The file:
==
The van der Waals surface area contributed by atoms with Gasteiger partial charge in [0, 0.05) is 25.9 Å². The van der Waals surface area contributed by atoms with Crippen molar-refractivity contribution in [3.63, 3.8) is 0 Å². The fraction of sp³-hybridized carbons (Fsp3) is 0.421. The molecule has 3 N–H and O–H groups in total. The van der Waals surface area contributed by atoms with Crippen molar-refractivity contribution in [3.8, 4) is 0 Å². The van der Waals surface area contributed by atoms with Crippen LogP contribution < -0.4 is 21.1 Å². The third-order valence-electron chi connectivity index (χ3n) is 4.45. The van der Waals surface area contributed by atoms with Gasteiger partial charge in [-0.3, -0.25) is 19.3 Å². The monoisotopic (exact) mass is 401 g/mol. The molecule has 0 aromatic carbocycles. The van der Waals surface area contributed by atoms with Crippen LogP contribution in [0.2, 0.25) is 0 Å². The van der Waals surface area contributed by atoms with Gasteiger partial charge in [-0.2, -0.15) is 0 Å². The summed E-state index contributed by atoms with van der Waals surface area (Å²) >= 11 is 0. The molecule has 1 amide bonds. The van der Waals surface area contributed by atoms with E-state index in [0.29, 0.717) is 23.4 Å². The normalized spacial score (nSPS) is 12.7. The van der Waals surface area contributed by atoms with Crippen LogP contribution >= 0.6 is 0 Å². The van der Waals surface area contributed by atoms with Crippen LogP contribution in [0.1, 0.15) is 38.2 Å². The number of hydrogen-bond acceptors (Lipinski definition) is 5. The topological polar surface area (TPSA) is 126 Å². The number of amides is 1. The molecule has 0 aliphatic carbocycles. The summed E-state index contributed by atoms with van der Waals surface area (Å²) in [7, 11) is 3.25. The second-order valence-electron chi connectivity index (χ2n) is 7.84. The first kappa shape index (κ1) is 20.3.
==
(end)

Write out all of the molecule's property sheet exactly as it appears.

The van der Waals surface area contributed by atoms with Gasteiger partial charge in [0, 0.05) is 25.9 Å². The van der Waals surface area contributed by atoms with Crippen molar-refractivity contribution in [3.63, 3.8) is 0 Å². The fraction of sp³-hybridized carbons (Fsp3) is 0.421. The molecule has 3 N–H and O–H groups in total. The van der Waals surface area contributed by atoms with Crippen molar-refractivity contribution in [3.8, 4) is 0 Å². The van der Waals surface area contributed by atoms with Crippen LogP contribution < -0.4 is 21.1 Å². The third-order valence-electron chi connectivity index (χ3n) is 4.45. The van der Waals surface area contributed by atoms with Gasteiger partial charge in [-0.3, -0.25) is 19.3 Å². The monoisotopic (exact) mass is 401 g/mol. The molecule has 0 aromatic carbocycles. The van der Waals surface area contributed by atoms with Crippen LogP contribution in [0.2, 0.25) is 0 Å². The van der Waals surface area contributed by atoms with Gasteiger partial charge in [-0.2, -0.15) is 0 Å². The summed E-state index contributed by atoms with van der Waals surface area (Å²) >= 11 is 0. The molecule has 1 amide bonds. The van der Waals surface area contributed by atoms with E-state index in [0.29, 0.717) is 23.4 Å². The normalized spacial score (nSPS) is 12.7. The van der Waals surface area contributed by atoms with Crippen LogP contribution >= 0.6 is 0 Å². The van der Waals surface area contributed by atoms with Crippen LogP contribution in [0.1, 0.15) is 38.2 Å². The number of hydrogen-bond acceptors (Lipinski definition) is 5. The topological polar surface area (TPSA) is 126 Å². The number of amides is 1. The molecule has 0 aliphatic carbocycles. The summed E-state index contributed by atoms with van der Waals surface area (Å²) in [7, 11) is 3.25. The second-order valence-electron chi connectivity index (χ2n) is 7.84. The first kappa shape index (κ1) is 20.3.